Credit card industry data points to a decline in credit card spending, making Visa’s recent launch of an installment buying platform impressive. As the credit card industry goes through the COVID-19 recession, Visa’s decision to integrate a Buy It Now and Pay Later (BNPL) platform creates a timely option for consumer credit .
First, think about declining credit card volumes
In the United States, digital transactions NotedThree of the country’s largest banks reported on Tuesday that their credit card purchase volumes fell more than 20% in the second quarter as the Covid-19 pandemic dampened the economy, even though things were doing better on the debit card side. For the main issuers:
- New York-based JPMorgan Chase & Co., America’s largest credit card issuer, reported $ 148.5 billion in credit card sales volume, down 23% from 192.5 billion. billion dollars in the second quarter of 2019.
- Meanwhile, Chase town rival Citigroup Inc. said purchases on its North American-issued general-purpose credit cards fell 21% year-on-year in the second quarter to $ 74 billion. dollars. Purchases on Citi’s large retail card wallet fell 25% to $ 17 billion.
- And Wells Fargo & Co. said the volume of consumer credit card purchases fell 22% from $ 15.8 billion a year earlier and 13% from the first quarter. Wells debit card point-of-sale volume, at $ 93.1 billion, remained stable from a year earlier, although transactions fell 13% to $ 2.03 billion.
Across the Pond, UK, BBC Noted:
- A total of Â£ 8.7bn was spent on credit cards in the first full month of foreclosure in April, half the level in April last year, UK Finance said.
- The banking trade body said it was the lowest level of spending seen since the last economic downturn.
- One of the likely reasons for the downfall is the cancellation of vacation plans.
Now think about the new Visa platform
Visa announced an installment solution that could compete with the fintech model and offer traditional credit card users the ability to create installment loans outside of the reach of their credit cards.
- COVID-19 has accelerated a unprecedented transition to technology for consumers seeking the convenience, speed and security of digital technologies, from online shopping and online shopping to pay, curbside pickup and in-app purchases.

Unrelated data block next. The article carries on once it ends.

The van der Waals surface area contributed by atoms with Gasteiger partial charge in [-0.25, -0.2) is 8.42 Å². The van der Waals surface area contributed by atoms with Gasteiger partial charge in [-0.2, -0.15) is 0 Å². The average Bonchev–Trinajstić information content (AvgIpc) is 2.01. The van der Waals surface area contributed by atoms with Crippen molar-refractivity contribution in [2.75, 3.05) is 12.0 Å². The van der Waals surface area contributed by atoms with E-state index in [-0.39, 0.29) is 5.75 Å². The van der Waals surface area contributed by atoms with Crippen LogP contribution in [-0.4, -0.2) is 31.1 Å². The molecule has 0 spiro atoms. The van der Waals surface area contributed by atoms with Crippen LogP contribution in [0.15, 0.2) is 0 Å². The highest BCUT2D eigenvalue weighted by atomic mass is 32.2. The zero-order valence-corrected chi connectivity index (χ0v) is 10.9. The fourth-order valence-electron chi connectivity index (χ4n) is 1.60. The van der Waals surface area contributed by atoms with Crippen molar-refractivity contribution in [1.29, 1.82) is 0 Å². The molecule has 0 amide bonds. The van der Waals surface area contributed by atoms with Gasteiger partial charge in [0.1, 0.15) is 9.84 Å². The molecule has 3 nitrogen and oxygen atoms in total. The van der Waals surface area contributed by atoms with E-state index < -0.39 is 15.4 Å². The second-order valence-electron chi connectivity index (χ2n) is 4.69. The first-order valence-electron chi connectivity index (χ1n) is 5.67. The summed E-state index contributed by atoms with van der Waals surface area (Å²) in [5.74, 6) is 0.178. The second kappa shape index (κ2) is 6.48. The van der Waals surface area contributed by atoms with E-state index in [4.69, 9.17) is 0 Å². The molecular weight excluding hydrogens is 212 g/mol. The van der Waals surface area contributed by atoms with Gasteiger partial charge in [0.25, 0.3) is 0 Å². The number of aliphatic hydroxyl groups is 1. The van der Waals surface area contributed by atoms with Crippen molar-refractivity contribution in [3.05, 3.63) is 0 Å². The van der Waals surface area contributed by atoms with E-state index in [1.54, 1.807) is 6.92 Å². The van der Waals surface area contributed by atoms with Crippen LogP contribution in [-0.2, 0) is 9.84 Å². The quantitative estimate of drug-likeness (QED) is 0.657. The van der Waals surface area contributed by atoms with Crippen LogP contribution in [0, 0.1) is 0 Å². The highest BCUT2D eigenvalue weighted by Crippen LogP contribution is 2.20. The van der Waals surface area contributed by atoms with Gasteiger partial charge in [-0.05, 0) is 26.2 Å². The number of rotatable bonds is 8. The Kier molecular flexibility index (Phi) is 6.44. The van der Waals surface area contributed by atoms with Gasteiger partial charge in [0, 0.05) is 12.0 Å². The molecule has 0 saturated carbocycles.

- You can add installment payments to this list. Paying in installments or having the option of paying in a fixed number of equal payments for something at the point of sale is the latest convenience offered by Visa and welcomed by a majority of American millennials.
- Visa’s installment solutions are becoming a key part of Visa’s strategy to help our customers and partners provide eligible consumers with more flexibility to pay simply using their existing Visa credit cards at checkout.
- Installment payments are attractive to sellers, with many seeing an increase in average note size and average conversion rate when installment payments are available as a payment option at checkout.
The offer comes out of the door with a strong positioning; Visa defines its strategy in detail here.
- TSYS, the Global Payments Issuer Solutions business, will be the first technology partner of issuers to offer Visa’s new point-of-sale payout solution where participating financial institutions can offer payout plans for their cardholders. Commercial bank is the first bank in the United States to launch the Visa Commerce Bank Limited Payout Credit Card Pilot Project, with a commercial launch in fall 2020.
- ChargeAfter is the first partner to launch Visa remittances in the United States with two clients, Photo of 42nd Street and Tire agent, which now offer Visa’s installment solutions to their eligible U.S. buyers.
- ChargeAfter also works with Cybersource, Visa’s global payment management platform, to deliver installment payment capabilities to Cybersource sellers around the world.
Now is an exciting time for credit cards as consumers adjust to an uncertain world, and Visa’s game in installment loans could prevent traditional bank financing from shifting to nonbank and fintech offerings. The model will not work in all categories of credit card spending, but there will be areas where the process finds its way.
Preview by Brian riley, Director, Credit Advisory Service at Mercator Advisory Group